Pedro Juan Soto was one of the prominent Puerto Rican authors from Catano which is part of a widely recognized group of islands born writers. Other examples of people from Catano are writers like Rene Marques and Luis Gonzales. These writers were the first to pay attention to the Puerto Rican migrant experience. Soto, a supporter of Puerto Rico’s independence from the United States, underscored the psychological impact of cultural dilemmas faced by working class Puerto Rican migrants in the New York metropolis during the years of the Great Migration. After graduating from high school in 1946, Soto left Puerto Rico for the United States to pursue premedical studies at Long Island University. But he later abandoned his original career goal in favor of a degree in English literature. He wrote several of New York cities newspapers in the Spanish language during his college years. But a year of military service during the Korean War interrupted his activities. Soto enrolled at Teachers College at Columbia University, where he got his masters degree in 1953. He returned to Puerto Rico a year later to work for the División para la Educación de la Comunidad.

Known as a culture dissemination agency of the Puerto Rican government. His short story “Los inocentes” received the second prize in a literary contest sponsored by one of the main cultural institutions of Puerto Rico. The story focuses on the dislocating effects of migratory experience on a Puerto Rican family living in New York. It also reveals the strong influence on Soto’s work of the American modernist fiction writer William Faulkner. Soto also taught newly established program in Puerto Rican studies at State University of New York at Buffalo. Later on he returned to the island and for many years was a faculty member at the University of Puerto Rico until he died. All his novels, plays and essays were focused primarily on political issues affecting Puerto Rico and the Caribbean region. Only his first two novels have been translated into English.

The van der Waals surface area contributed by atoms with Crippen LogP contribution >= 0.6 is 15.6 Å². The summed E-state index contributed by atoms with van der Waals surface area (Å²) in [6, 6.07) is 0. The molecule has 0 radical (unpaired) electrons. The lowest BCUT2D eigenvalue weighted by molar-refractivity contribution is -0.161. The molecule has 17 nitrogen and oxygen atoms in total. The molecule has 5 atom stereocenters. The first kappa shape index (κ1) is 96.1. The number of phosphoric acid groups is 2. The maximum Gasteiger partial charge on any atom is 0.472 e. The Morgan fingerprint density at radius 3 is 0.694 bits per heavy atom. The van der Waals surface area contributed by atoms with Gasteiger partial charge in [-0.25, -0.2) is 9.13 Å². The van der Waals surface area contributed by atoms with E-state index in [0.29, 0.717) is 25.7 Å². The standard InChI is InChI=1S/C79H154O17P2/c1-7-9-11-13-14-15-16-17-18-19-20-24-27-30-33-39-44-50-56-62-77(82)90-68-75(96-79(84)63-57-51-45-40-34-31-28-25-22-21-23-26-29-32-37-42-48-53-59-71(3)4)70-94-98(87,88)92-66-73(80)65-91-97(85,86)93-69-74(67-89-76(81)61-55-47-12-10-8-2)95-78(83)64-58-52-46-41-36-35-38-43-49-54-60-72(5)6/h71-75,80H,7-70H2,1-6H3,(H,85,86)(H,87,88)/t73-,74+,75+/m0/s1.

Rene Marques was one of the most accomplished and internationally known playwrights in Puerto Rico. He was among the first writers to introduce the topic of the migrant experience into Puerto Rican letters. He was also part of the generation of 1950, which was a group of islands born writers, including Jose Luis Gonzales and Pedro Juan Soto. Marques was trained and worked as an agronomist during the 1940s before pursuing a career as a playwright, fiction writer, journalist, and university professor. In 1946, Marques went to Spain to study literature and theater. His first play “El sol y los MacDonald” (the sun and the Macdonald family, 1946), explained how Marques would combine the avant-garde experimental theater and existentialist philosophy of Europe and North America with specific circumstances and events In Puerto Rican history.

When he returned to Puerto Rico in 1947, he became a frequent literary contributor to newspapers and magazines and continued writing plays. His first published play was “El hombre y sus sueńos” (man and his dreams). He appeared in one of the islands leading literary journals, Asomante. In 1949 he received a Rockefeller Foundation fellowship to study theater in New York, at Columbia University and Erwin Piscartors Dramatic workshop at the new school. Marques also wrote Palm Sunday (1949), an unpublished play in English that focuses on the killing of Puerto Rican Nationalists during the phone massacre, on Palm Sunday, 1937. A year of living in New York gave Marques a swift introduction to the prejudice and hardships confronted by Puerto Rican’s who had moved to the U. S. during the great migration. Also, his fellow islanders circumstances inspired La carreta which was Marques best- known drama. La carreta was divided into three acts, each representing a different stage of the Puerto Rican migratory journey at a time when Puerto Rico was making its transition from an agricultural society to an industrial one.